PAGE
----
Labour housing spokesman Phil Twyford's old journalistic instincts got the better of him. Leaked a wodge of confidential real estate sales statistics, he couldn't resist the temptation of a big byline.

Mr Twyford and Labour leader Andrew Little should have walked away from the quick headline.

Claiming the overabundance of Chinese-sounding names in the sales documents proved some causal link to Auckland's house price escalation is not just inflammatory in a city as ethnically diverse as Auckland but also far-fetched.

The Auckland house market has been a speculator's goldmine long before New Zealand opened the doors to widespread immigration from Asia.


In front of me is a 2008 flier from Barfoot & Thompson proclaiming that "after more than 80 years in business what we've observed is that over time there's only one direction that Auckland property consistently heads - and that's up".

It's dominated by a blacked in graph that looks like a Himalayan mountainside that Ed Hillary once climbed. We're told Auckland residential property is "a proven performer" as a retirement "nest egg" and as "a key component of a balanced investment portfolio". Given the number of mum-and-dad investors who've lost their life savings in spectacular investment company collapses since the 1980s, the attraction is obvious.

The 2013 Census underlines the results. Rentals make up 38.5 per cent of Auckland's 473,451 occupied dwellings. Most are owned by private landlords.

The graph shows that since the early 1970s, when Barfoot's average Auckland sale price was $20,000, the price escalation has become steeper each decade, apart from a couple of plateaus following the crash of 1987 and another a decade on. By 2007, the average $20,000 house was fetching $496,603. By June 2015, it was worth $787,364.

Of course in gentrifying areas like Ponsonby, the $20,000 villa of the 1970s is now fetching closer to $2 million than $1 million. All without anyone from mainland China in sight.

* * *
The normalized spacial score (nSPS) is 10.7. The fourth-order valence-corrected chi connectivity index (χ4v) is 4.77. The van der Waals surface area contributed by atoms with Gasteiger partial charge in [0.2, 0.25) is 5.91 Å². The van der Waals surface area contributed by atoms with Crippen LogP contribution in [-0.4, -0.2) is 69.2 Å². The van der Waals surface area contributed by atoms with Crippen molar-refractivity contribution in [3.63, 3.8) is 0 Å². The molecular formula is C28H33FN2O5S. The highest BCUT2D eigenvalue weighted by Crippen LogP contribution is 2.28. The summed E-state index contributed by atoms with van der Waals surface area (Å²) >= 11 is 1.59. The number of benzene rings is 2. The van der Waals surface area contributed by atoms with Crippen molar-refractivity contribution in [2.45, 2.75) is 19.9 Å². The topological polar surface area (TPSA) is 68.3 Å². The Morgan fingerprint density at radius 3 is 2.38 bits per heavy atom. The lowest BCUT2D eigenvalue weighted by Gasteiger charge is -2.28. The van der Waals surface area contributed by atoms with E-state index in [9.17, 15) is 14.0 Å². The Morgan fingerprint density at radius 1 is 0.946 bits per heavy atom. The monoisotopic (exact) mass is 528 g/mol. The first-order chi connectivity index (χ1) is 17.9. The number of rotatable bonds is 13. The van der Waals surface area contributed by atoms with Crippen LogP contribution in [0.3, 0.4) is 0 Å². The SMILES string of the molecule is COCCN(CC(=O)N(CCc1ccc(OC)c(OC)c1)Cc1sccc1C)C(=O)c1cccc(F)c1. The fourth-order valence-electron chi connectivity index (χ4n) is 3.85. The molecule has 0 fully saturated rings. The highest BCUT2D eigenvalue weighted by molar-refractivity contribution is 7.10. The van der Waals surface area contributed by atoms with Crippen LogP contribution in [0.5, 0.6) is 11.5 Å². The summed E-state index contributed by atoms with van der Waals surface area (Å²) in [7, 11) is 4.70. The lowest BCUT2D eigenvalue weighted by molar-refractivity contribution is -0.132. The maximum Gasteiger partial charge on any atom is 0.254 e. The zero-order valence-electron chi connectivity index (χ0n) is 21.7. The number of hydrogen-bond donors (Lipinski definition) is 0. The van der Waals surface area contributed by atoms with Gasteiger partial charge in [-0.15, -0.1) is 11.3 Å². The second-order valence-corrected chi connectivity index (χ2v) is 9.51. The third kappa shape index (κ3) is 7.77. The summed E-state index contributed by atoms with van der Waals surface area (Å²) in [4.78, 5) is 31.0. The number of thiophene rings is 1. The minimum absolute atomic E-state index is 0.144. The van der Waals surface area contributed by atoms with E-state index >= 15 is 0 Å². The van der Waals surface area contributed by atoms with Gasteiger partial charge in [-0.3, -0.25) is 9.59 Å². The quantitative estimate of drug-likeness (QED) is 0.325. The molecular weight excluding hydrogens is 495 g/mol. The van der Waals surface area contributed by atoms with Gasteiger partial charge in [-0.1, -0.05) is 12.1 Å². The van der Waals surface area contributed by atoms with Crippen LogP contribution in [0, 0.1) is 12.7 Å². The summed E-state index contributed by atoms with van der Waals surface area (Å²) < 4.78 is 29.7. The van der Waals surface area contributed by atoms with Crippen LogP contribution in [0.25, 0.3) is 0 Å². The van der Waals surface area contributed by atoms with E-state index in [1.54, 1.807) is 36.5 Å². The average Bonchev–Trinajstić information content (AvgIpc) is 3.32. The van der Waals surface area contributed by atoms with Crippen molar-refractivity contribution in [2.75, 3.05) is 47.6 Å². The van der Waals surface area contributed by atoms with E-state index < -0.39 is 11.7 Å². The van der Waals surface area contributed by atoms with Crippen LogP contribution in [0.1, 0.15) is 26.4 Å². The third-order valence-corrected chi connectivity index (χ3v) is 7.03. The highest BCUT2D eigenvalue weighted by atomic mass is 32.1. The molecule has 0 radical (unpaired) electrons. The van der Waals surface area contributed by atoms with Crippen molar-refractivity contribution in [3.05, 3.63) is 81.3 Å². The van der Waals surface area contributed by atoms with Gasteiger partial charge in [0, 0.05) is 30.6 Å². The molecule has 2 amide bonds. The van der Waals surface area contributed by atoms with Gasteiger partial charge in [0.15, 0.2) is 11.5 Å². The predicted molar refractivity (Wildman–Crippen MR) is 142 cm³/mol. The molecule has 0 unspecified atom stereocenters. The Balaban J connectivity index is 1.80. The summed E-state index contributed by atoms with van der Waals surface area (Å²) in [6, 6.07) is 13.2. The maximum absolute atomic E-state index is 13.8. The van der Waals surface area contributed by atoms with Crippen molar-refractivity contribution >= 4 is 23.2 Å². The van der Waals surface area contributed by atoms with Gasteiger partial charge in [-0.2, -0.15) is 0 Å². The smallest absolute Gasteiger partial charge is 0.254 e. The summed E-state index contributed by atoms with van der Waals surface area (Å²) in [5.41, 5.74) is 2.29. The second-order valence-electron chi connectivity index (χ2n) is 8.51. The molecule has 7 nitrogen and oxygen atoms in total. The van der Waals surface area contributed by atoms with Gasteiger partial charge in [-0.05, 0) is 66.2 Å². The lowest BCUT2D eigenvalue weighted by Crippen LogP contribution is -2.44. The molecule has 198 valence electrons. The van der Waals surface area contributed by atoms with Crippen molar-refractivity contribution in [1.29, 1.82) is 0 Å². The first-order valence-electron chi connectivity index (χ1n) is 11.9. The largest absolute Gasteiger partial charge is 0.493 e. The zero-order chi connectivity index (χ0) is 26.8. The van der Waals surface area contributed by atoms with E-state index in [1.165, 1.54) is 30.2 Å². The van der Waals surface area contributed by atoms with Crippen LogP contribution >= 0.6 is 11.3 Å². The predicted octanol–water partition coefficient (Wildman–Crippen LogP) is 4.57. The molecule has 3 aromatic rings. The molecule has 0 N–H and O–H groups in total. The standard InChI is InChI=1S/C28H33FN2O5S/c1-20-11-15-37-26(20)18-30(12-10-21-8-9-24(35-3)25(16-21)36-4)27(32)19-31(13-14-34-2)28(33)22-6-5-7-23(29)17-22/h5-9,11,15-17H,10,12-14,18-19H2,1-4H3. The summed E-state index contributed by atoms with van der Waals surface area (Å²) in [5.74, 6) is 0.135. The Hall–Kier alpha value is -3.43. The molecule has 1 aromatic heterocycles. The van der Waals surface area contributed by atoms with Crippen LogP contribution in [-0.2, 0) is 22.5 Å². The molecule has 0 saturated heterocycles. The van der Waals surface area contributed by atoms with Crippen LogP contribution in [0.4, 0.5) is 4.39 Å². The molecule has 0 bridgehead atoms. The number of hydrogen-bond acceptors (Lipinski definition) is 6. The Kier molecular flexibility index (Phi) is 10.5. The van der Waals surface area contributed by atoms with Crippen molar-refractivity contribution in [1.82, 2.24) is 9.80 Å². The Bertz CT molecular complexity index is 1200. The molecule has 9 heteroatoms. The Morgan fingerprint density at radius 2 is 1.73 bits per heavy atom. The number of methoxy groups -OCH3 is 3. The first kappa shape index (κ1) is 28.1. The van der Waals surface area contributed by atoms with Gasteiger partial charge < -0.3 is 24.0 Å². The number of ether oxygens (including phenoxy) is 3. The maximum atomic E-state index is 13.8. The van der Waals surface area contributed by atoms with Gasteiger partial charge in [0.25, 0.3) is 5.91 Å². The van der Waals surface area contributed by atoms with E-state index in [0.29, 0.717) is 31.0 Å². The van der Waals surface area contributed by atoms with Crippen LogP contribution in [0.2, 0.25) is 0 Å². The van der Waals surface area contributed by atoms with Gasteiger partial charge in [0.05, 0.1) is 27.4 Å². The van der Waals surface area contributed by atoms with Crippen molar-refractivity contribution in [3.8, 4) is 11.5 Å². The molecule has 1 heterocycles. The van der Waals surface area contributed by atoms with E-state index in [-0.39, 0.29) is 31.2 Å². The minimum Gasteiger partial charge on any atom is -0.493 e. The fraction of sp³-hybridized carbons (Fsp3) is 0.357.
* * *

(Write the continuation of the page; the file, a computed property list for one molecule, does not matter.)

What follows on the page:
The only ethnic change in these desirable suburbs is the Polynesian renters who'd made the suburb home were driven out to the fringes by Pakeha baby-boomers like myself.

Now, having enjoyed the ride, the baby-boomers discover their kids can't afford to buy a ticket on to the escalator themselves unless the parents front up with a massive deposit. So the hunt is on for scapegoats.

Unfortunately, the finger is being pointed at citizens from our largest trading partner, flush with the cash we and other developed countries have sent them in payment for the appliances and clothes and kitchenware and even the Kiwi tourist souvenirs we can no longer be bothered making for ourselves. Why not? We're too busy investing all our spare cash in the property merry-go-round.


The leaked documents, we're told, back up the anecdotal evidence that people of Chinese ethnicity are buying houses in Auckland. Why wouldn't they? The new residents need somewhere to live, and for those in China seeking an investment in the land of milk and honey, the property market has been the best money-making show in town for decades.

If I'd been sensible, I would have joined in myself. But I never thought the escalator would continue ever upwards. That, and I could never see myself as a landlord, changing tap washers, checking for P labs and chasing up late rents.

How to tame the feral beast after nearly 50 years on the run seems beyond both the experts and the politicians. Many of the latter, as I pointed out in a previous column, are enjoying the ride with investment properties of their own, so one suspects they are in no great hurry to do anything.

At the last election, Labour promoted increasing housing supply as a solution, by building 100,000 low-cost houses over 10 years. The New Zealand Superannuation Fund is now talking of investing in new longer-term rentals.

Both seem more positive lines to pursue than pointing the finger at an ethnic group keen to follow native custom by indulging in a money-making pastime the locals have been playing for decades.

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